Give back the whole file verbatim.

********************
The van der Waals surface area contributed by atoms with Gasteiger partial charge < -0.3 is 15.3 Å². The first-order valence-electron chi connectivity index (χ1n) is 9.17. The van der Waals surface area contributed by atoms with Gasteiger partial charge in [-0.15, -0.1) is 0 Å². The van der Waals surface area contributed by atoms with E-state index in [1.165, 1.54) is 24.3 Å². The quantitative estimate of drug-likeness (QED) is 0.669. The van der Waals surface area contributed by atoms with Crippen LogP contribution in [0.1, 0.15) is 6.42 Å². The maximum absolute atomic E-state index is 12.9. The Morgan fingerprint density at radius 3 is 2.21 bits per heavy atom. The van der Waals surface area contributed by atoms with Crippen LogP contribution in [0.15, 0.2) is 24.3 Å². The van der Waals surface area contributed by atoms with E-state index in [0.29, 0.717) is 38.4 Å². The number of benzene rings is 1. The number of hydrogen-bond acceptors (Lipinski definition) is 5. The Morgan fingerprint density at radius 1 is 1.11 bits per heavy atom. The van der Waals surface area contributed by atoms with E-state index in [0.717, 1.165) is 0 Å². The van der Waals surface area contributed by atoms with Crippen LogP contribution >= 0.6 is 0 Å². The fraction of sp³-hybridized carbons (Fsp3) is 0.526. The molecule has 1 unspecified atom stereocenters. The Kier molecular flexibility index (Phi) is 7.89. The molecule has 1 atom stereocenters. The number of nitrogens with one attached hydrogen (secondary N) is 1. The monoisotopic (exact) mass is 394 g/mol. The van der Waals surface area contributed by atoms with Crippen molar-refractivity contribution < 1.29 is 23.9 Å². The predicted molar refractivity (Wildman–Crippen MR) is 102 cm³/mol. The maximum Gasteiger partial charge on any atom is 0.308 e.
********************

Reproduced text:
The van der Waals surface area contributed by atoms with Gasteiger partial charge < -0.3 is 15.3 Å². The first-order valence-electron chi connectivity index (χ1n) is 9.17. The van der Waals surface area contributed by atoms with Gasteiger partial charge in [-0.15, -0.1) is 0 Å². The van der Waals surface area contributed by atoms with E-state index in [1.165, 1.54) is 24.3 Å². The quantitative estimate of drug-likeness (QED) is 0.669. The van der Waals surface area contributed by atoms with Crippen LogP contribution in [0.1, 0.15) is 6.42 Å². The maximum absolute atomic E-state index is 12.9. The Morgan fingerprint density at radius 3 is 2.21 bits per heavy atom. The van der Waals surface area contributed by atoms with Crippen LogP contribution in [0.15, 0.2) is 24.3 Å². The van der Waals surface area contributed by atoms with E-state index in [0.29, 0.717) is 38.4 Å². The number of benzene rings is 1. The number of hydrogen-bond acceptors (Lipinski definition) is 5. The Morgan fingerprint density at radius 1 is 1.11 bits per heavy atom. The van der Waals surface area contributed by atoms with E-state index in [0.717, 1.165) is 0 Å². The van der Waals surface area contributed by atoms with Crippen LogP contribution >= 0.6 is 0 Å². The fraction of sp³-hybridized carbons (Fsp3) is 0.526. The molecule has 1 unspecified atom stereocenters. The Kier molecular flexibility index (Phi) is 7.89. The molecule has 1 atom stereocenters. The number of nitrogens with one attached hydrogen (secondary N) is 1. The monoisotopic (exact) mass is 394 g/mol. The van der Waals surface area contributed by atoms with Crippen molar-refractivity contribution < 1.29 is 23.9 Å². The predicted molar refractivity (Wildman–Crippen MR) is 102 cm³/mol. The maximum Gasteiger partial charge on any atom is 0.308 e.